## Touch Switch Using Single NPN Transistor

In this circuit project, I will show you how to build a simple touch switch using a single transistor. When someone touches the two endpoints in the circuit, the LED in the circuit lights up and it turns off when the finger is removed. This circuit can be used to teach students about human body electrical resistance and the basic current amplifying property of a transistor. Take a loot at the following circuit diagram, Please always refer to the data sheet of the NPN transistor you are using to find the pin layout as it can vary between part numbers. Here is the same circuit configured on a Breadboard, ## How NPN Transistor Touch Switch Circuit Works?

When you touch the 9V positive wire and the open side of the 120K resistor in the circuit, very small current flows through the circuit. This current is determined by the electrical resistance of your body and the 120K resistor. For practical purposes, we can ignore the base to emitter resistance of the transistor. The human body resistance usually is in the order of around 100K. This means that the approximate current flowing through your body and through the base to emitter of the transistor is 9/(120+100)K. This is approximately 0.04mA.

One of the basic properties of a transistor is its current amplification property. A small current through the base to emitter allows a much higher current from collector to emitter. This multiplier is known as the gain of the transistor.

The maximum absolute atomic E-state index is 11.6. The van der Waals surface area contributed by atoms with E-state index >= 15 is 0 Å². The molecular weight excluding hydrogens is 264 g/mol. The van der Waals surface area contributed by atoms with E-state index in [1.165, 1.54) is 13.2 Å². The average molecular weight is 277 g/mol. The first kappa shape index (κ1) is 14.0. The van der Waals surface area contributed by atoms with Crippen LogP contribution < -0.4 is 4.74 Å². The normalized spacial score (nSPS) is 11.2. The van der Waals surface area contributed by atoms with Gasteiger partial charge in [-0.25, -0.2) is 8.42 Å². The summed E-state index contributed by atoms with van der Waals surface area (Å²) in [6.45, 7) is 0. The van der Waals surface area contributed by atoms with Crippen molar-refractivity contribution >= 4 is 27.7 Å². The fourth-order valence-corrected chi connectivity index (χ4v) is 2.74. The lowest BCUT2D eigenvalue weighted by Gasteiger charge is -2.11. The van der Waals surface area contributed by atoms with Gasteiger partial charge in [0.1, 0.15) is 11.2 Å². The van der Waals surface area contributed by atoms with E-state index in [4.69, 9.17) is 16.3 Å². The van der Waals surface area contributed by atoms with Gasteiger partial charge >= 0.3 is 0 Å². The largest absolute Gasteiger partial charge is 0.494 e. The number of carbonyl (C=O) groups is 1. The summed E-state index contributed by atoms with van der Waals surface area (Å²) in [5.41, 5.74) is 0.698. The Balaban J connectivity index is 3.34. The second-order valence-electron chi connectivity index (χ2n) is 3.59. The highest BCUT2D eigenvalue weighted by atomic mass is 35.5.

Collector Current = Base Current * Gain

For BC548 transistor, the maximum gain is around 800. Hence the maximum collector current due to the 0.04mA base current is 800×0.04 = 32mA. Usually LEDs are rated for a maximum current of 20mA and hence to protect the LED, we have added a 1K resistor in the collector circuit. The voltage drop across an LED usually remains constant and is around 2V. Hence the approximate maximum current possible in collector circuit is (9-2)/1K = 7mA, even though the base current tries to drive a collector current of 32mA. 7mA current is sufficient enough for most LEDs to light up.

The 120K resistor in the circuit is optional. Its only purpose is to protect the transistor in case you accidentally short circuit the touch points. Without the 120K, it will drive a large current through the base to emitter destroying the transistor.

## How to Build NPN Transistor Switch Circuit: Video

The following video gives a detailed explanation of the touch switch, shows you the components required and how you can build the circuit on a breadboard.

## NPN Transistor Touch Switch: Components List

Components needed for this circuit are,